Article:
 Can we build this amount of infrastructure? Algae ponds will probably need to be concrete or plastic lined over an area of 1million sq-Km plus, closed reactors would probably require (using AlgaeLink system) about 3.3Billion kilometres!!! of bioreactor tubing (my guestimate is that at best we could produce a few million Km of tubing per year so we a talking of a multi century project).
 Is there a better solution?

The answer to last question is yes, change to electric technology for land transport, save biofuels for air transport. Electric vehicles far more efficient (~80% tank to wheel) than other technologies, best hybrid might ultimately achieve about 50% and renewable electricity easier to generate than biofuels, best PV nearly 40% conversion efficiency.

Anonymous said...

Hi energy balance, I just found your site whilst trying to find out what a fair figure for the PS efficiency might be. I had heard that 8% was reasonable, so perhaps they were right. The important point for me, who is involved in farming is that it is four times better than the best staple crops.To maximise the yields on a per unit area basis, the water plus plant nutrient medium might need to flow between layers of transparent plastic, with harvesting matching growth to optimise production. Being enclosed in plastic should provide quaranteen from potential pests and disease.

Professor Chris Rhodes said...

Hi Nic,

I agree with your figures and the questions you raise are very salient. I am about to post a new article on this with some sums about what to line the tanks with or to fabricate the tubes from.

It will be no mean feat to make them but then neither will installing so much battery capacity, I fear.

I'll put it there today or tomorrow (17-11-08).



Professor Chris Rhodes said...

Hi (the last) Anonymous),

that's very interesting. However, I think to install the technology on the full scale would probably need an awful lot of plastic sheeting.

I think it might prove useful to supply small areas maybe, but not that 30 billion barrels worth that we use globally.

See my note to Nic, I shall post some figures today or tomorrow.



Unknown said...

I just read your interesting report on algae sourced biomass fuel. This was the first paper I found on the topic (which I just heard about) and as with most papers on alternative source fuels it seems to be based on an "all or nothing" approach to the problem. It is true that with current technology/consumption rates algae sourcing is impractical but I think we should invest in the technology and begin developing it now so that it can begin to contribute to our total energy basket and as advancements occur it will perhaps one day become a practical sole fuel source.
In the meantime there are many unusable water sources that could become ideal breeding grounds for test projects such as the malodorous settling ponds at sewage treatment stations or contaminated industrial sites that would have additional benefits of algal remediation. Furthermore algae blooms are a serious problem in many of the worlds deep oceans and tidal flats as a result of nitrate runoff from farming and industrial pollution which is leading to problems with coral reefs and fisheries it is certainly technologically feasible to develop sail powered harvesters that could be deployed to capture much of this resource creating a win-win-win condition, to wit we get an new "clean" "sustainable" bio-fuel source, existing damage to the oceans aqua-culture is mitigated [perhaps even reversed], and new technologies are developed that will one day enable terra-forming of other planets.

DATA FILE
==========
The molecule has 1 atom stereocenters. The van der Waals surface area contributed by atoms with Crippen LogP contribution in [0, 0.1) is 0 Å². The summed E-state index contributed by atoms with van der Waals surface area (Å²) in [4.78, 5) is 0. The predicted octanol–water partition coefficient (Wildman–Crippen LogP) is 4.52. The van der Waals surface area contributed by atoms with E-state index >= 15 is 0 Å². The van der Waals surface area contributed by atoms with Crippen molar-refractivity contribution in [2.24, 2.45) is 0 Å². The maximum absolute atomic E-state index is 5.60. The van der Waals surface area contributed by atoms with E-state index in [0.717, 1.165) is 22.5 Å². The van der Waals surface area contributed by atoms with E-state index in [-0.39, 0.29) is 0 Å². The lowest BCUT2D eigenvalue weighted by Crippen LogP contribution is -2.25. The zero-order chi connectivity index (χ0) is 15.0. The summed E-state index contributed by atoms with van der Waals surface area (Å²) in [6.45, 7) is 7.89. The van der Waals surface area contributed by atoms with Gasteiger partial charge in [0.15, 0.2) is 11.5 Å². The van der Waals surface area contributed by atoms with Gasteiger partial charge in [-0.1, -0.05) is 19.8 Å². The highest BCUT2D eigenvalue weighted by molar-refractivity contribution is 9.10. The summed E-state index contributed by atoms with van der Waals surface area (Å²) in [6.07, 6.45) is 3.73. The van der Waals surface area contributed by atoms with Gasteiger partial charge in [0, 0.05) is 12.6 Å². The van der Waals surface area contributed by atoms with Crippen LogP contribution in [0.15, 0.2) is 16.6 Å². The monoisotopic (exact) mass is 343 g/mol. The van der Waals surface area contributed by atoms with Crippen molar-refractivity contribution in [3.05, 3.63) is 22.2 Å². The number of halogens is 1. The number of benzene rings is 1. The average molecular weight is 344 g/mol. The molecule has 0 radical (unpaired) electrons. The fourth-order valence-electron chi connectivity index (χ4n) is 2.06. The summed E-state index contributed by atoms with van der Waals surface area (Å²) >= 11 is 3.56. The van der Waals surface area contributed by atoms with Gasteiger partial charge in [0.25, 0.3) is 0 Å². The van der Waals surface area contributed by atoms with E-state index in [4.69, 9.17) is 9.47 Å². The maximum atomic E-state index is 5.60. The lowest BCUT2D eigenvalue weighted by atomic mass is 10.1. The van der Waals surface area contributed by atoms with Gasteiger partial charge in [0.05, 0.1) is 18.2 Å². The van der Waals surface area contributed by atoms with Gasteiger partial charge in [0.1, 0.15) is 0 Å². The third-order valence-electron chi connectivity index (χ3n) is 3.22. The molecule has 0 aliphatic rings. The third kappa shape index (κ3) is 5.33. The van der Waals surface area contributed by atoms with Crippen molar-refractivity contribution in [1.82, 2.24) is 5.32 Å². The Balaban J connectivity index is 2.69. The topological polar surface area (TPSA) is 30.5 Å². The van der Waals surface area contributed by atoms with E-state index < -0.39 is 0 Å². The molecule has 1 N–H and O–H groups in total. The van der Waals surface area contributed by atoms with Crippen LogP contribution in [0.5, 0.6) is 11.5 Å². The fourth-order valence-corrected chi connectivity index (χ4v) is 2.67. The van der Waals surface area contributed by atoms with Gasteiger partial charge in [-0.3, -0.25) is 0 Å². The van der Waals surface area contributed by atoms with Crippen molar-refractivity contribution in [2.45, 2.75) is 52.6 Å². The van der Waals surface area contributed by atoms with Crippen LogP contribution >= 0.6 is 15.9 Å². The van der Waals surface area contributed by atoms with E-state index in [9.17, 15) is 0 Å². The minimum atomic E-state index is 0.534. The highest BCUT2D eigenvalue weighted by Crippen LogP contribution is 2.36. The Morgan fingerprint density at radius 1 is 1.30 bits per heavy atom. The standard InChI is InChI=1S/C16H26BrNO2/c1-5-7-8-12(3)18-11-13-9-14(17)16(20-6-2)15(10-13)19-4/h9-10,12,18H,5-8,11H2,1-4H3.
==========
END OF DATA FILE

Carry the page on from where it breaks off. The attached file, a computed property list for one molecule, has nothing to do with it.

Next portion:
Professor Chris Rhodes said...

Hi P,

don't get me wrong, I am a fan of algae and I agree that it doesn't have to be introduced on the full 30 billion barrels worth of oil a year scale to be useful, probably as part of an energy mix.

Liquid fuels do pose a particular problem in how to replace them, of all the energy considerations.

I am coming around to the idea od small-scale community production in a kind of "village pond" arrangement, i.e. to provide essential transport fuel for relatively small communities. I feel that biochar production too might be best done as an ensemble of small scale operations.

"Farming" the oceans, too, including growing algae on seawater does offer the potential for creating significant amounts of biomass.

We are running out of time though, and the world's governments need to make some clear decisions about what to go for on the grand scale. Or perhaps small communities will begin to break-off on their own accord to become sustainable from what can be produced locally, not the least of which is food.


Unknown said...

That is why the technology needs r&d. from the biology to the chemistry and to the engineering...a lot of work and pain in the "arse". total yield per ha would increase if done. in my opinion, an increase to 70% maybe. (Brotyccocus braunii sp. is 65% oil--from

Professor Chris Rhodes said...

Interesting idea, Kai. I think most of the R and D is being done in private Industry so it's not in the scientific literature necessarily.



Unknown said...

hi gentleman,

we r doing the project on same topic.
bt stuck up with the mass and energy balance. so could u do any help for us it will be lyk touching sky.......

thanking you

Anonymous said...

With reference from “Oil from algae; Photosynthetic efficiency “ Are the calculations under correct or should the figure be 24 times higher?
From the article:
Expressing the insolation as kWh/day is more realistic however. Hence:

5 x 10^3 Wh/day x 365 days x 3600 s/h= 6.57 x 10^9 W/m^2/year.

Shouldn’t it be:
5 x 10^3 Wh/day x 365 days x 3600 s/h (x 24h) = 1.58 x 10^11 W/m^2/year.
Or have I misunderstood?

Professor Chris Rhodes said...

Dear Arve,

the flux is given at 5 kWh/day, so the number of hours (i.e. 24) is not at issue. So, you multiply 5 x 10^3 Wh x 365 days/year x 3600 J/s/h = 6.57 x 10^9 J/year.